Is There Room for Another Comic Magazine?

Comic Foundry #1

It’s a dream of many bloggers and comic journalists: to break into print, to create a new comic magazine. Many of them even have the same tag line in mind, something about filling the gap between Wizard (populist, tawdry, aimed at teenage boys) and The Comics Journal (high-minded, pretentious, aimed at academic art-comic readers).

It’s an easy market to reach, since there’s only one major distributor, Diamond, and entry costs are low in comics (perhaps the lowest of any mass medium). Additionally, the market is traditionally friendly to the small or self-publisher.

Tim Leong is the latest to follow this dream, only he’s hit a stumbling block. The single distributor that reaches all comic shops has rejected his magazine. They say that a $6.25 periodical covering comics should be in color, even though they currently carry many black-and-white mags at a $6.95 cover price.

Where those magazines are different, though, is in their tighter focus. Draw! is for wannabe artists; Write Now! for wannabe writers; Alter Ego covers history, comics from the 1930s to the 1960s. The direct market, Diamond’s audience, is strong in all of those groups.

Leong’s concept, as expressed at his site, is “brand new concepts, ideas, formats and presentations, to help breathe life to something fresh and exciting”. Sounds great, but I don’t know what it will actually look like, or whether I’m part of the target market. I can imagine a lot of people passing on pre-ordering it without more of a focus. But that may also be its strength; it sounds as though it looks more like a “real” magazine than the text-heavy blob designs common now. And given that, yeah, I think color would be a plus.

Comic Foundry #1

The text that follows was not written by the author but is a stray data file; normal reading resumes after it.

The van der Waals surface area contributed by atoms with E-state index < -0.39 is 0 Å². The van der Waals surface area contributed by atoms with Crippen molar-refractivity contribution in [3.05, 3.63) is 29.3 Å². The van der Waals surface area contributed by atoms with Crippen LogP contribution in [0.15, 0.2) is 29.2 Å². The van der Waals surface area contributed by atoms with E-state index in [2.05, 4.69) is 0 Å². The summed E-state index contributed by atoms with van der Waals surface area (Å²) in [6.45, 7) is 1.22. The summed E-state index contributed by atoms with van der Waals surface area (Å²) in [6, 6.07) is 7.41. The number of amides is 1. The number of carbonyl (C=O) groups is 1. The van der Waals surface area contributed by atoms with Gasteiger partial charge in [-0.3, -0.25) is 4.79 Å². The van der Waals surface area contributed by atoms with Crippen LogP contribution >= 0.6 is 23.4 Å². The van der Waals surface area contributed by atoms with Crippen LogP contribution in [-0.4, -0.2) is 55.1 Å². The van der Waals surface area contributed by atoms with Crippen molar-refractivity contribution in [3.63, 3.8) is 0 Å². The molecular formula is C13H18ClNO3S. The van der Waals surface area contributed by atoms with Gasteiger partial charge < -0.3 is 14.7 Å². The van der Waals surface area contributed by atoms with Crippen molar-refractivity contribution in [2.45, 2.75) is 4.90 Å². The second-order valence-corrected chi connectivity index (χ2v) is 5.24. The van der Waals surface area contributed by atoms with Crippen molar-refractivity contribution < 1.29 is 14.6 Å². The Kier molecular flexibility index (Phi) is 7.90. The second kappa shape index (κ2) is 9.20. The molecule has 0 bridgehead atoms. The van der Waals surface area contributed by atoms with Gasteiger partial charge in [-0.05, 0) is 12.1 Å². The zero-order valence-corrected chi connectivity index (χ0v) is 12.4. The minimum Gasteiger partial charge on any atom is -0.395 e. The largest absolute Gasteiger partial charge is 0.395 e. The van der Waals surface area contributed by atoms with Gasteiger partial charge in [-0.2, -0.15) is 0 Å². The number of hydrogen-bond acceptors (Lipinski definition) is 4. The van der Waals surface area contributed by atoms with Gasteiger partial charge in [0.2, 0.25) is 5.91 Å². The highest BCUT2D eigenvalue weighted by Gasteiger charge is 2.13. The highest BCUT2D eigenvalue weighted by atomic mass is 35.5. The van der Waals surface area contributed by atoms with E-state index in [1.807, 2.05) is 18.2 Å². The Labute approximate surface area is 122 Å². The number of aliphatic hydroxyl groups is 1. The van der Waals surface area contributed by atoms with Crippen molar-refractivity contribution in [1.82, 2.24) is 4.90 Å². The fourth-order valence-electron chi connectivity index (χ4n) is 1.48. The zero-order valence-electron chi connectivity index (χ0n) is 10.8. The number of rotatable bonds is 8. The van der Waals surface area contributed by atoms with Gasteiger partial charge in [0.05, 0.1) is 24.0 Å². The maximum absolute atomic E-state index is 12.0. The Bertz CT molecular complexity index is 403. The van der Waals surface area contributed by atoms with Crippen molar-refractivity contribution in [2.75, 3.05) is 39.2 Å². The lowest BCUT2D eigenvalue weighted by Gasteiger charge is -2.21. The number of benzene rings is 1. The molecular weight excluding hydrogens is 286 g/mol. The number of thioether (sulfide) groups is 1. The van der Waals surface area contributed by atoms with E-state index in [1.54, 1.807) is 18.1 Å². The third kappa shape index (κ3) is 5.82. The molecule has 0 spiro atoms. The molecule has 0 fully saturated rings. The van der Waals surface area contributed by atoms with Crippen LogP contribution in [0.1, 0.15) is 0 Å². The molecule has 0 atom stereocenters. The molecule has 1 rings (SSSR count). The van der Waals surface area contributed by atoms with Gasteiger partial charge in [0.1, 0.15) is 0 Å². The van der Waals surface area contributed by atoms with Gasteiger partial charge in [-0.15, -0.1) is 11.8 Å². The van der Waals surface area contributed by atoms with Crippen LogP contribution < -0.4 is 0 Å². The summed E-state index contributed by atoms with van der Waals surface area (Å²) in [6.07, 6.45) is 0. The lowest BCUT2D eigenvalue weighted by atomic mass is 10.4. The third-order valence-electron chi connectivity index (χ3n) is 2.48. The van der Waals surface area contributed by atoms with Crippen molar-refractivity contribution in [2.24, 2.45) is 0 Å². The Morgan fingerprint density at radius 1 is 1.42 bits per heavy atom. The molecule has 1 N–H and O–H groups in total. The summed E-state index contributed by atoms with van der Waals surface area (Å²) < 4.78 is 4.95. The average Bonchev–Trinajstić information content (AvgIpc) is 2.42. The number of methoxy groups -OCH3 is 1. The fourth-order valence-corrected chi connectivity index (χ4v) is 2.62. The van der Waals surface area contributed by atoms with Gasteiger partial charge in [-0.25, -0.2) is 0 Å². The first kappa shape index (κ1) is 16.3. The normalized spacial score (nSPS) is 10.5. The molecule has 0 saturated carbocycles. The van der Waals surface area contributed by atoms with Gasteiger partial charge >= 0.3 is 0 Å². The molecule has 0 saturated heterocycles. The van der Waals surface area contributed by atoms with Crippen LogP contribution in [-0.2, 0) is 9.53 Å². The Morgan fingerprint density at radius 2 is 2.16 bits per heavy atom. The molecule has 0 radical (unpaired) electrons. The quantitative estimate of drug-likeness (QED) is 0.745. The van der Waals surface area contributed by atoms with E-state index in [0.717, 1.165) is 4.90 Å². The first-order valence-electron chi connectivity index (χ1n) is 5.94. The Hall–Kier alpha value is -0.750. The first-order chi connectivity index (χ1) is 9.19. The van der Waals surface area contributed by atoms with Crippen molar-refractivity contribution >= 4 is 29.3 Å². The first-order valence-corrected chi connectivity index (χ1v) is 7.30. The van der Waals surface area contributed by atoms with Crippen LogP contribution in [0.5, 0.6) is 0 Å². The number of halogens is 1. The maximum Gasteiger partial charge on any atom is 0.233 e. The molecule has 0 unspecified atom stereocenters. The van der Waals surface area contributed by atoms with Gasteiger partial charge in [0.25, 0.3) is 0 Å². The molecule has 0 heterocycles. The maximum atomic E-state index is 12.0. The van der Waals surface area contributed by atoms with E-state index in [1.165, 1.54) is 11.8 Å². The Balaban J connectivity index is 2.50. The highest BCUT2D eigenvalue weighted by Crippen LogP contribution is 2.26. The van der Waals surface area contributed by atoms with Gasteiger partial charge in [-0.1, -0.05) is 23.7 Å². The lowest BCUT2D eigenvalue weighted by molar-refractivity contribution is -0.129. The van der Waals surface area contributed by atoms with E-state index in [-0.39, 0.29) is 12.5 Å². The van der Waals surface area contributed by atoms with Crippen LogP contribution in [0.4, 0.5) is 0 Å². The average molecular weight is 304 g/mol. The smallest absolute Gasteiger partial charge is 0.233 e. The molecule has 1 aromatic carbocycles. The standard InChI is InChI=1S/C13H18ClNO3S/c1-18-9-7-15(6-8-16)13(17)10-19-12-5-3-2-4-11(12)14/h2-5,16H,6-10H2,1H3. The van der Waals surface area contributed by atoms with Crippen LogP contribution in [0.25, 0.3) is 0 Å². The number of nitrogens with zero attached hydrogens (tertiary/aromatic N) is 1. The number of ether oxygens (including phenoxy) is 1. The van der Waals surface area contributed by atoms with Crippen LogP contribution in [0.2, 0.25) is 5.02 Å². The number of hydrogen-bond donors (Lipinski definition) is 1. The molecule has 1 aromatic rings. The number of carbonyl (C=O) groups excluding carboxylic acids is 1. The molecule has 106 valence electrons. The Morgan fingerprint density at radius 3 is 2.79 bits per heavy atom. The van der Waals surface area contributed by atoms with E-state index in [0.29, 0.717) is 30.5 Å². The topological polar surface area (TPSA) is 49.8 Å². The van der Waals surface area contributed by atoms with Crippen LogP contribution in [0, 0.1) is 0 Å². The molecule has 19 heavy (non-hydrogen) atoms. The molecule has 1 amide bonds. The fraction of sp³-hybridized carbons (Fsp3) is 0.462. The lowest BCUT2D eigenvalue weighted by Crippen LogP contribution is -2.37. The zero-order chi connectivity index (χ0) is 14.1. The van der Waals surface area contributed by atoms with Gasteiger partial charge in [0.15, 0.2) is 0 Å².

He has alternatives. He’s asking people to request that Diamond reconsider their decision. Similar campaigns have worked in the past, although I’m not sure that’s a good thing. Sales for one of the reprieved publishers, Picturebox, are reportedly low on both the retailer and customer level. (Maybe Diamond did know their audience better than we thought.)

My experience with the launch of Comicology — another magazine, now ended, that aimed to cover the same gap between Wizard and TCJ — was that initial orders were low in the first place, but that when retailers saw a quality product, they reordered consistently. Word-of-mouth works, through forward-looking customers and the retailers that try new things and convention appearances. And that strategy only makes sense if a good portion of your content isn’t time-sensitive.

I hope Leong puts out a self-distributed sample issue or two, maybe even launching like the old Marvel mag Pizazz did, decades ago, in test markets before going national. His day job working with other magazines gives him good experience with a project like this.

Leong’s request gained comments from a couple of competitors: Top Shelf’s Brett Warnock, who publishes the long-absent Comic Book Artist, called it “excellent” and said they almost published it themselves. If he’s right, that it’s high in outreach potential through outlets like Borders, Diamond wouldn’t help with targeting that market anyway.

John Morrow, publisher of many of the comparison examples above, talks about the bigger picture. (I didn’t realize that TCJ had bowed out of the bookstore market; maybe that’s why in the latest catalog, their price just went up $2 to almost $12 US.) He has his own gripes about Diamond policies and points out that a track record is a key factor.

Tom Spurgeon, former TCJ editor, does a great job of summing up a number of factors, with many of these same links. His second post is more direct.


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